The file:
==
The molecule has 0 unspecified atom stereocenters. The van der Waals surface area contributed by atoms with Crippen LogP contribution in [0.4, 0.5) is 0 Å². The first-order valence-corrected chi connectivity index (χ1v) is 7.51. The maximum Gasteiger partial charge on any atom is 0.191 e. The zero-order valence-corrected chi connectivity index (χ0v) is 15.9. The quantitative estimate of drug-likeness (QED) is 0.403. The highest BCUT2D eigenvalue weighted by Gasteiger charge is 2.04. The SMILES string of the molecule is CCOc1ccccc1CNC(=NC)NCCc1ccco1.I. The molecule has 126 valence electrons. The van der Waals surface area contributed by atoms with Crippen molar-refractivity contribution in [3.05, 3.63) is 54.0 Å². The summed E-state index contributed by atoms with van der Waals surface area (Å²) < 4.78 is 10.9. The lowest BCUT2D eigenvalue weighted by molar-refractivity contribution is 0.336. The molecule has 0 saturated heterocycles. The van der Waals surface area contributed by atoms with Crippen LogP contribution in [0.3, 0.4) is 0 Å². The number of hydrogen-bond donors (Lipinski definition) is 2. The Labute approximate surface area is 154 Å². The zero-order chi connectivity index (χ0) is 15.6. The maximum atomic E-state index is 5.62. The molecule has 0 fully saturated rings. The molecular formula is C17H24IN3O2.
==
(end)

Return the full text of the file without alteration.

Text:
The molecule has 0 unspecified atom stereocenters. The van der Waals surface area contributed by atoms with Crippen LogP contribution in [0.4, 0.5) is 0 Å². The first-order valence-corrected chi connectivity index (χ1v) is 7.51. The maximum Gasteiger partial charge on any atom is 0.191 e. The zero-order valence-corrected chi connectivity index (χ0v) is 15.9. The quantitative estimate of drug-likeness (QED) is 0.403. The highest BCUT2D eigenvalue weighted by Gasteiger charge is 2.04. The SMILES string of the molecule is CCOc1ccccc1CNC(=NC)NCCc1ccco1.I. The molecule has 126 valence electrons. The van der Waals surface area contributed by atoms with Crippen molar-refractivity contribution in [3.05, 3.63) is 54.0 Å². The summed E-state index contributed by atoms with van der Waals surface area (Å²) < 4.78 is 10.9. The lowest BCUT2D eigenvalue weighted by molar-refractivity contribution is 0.336. The molecule has 0 saturated heterocycles. The van der Waals surface area contributed by atoms with Crippen LogP contribution in [0.3, 0.4) is 0 Å². The number of hydrogen-bond donors (Lipinski definition) is 2. The Labute approximate surface area is 154 Å². The zero-order chi connectivity index (χ0) is 15.6. The maximum atomic E-state index is 5.62. The molecule has 0 fully saturated rings. The molecular formula is C17H24IN3O2.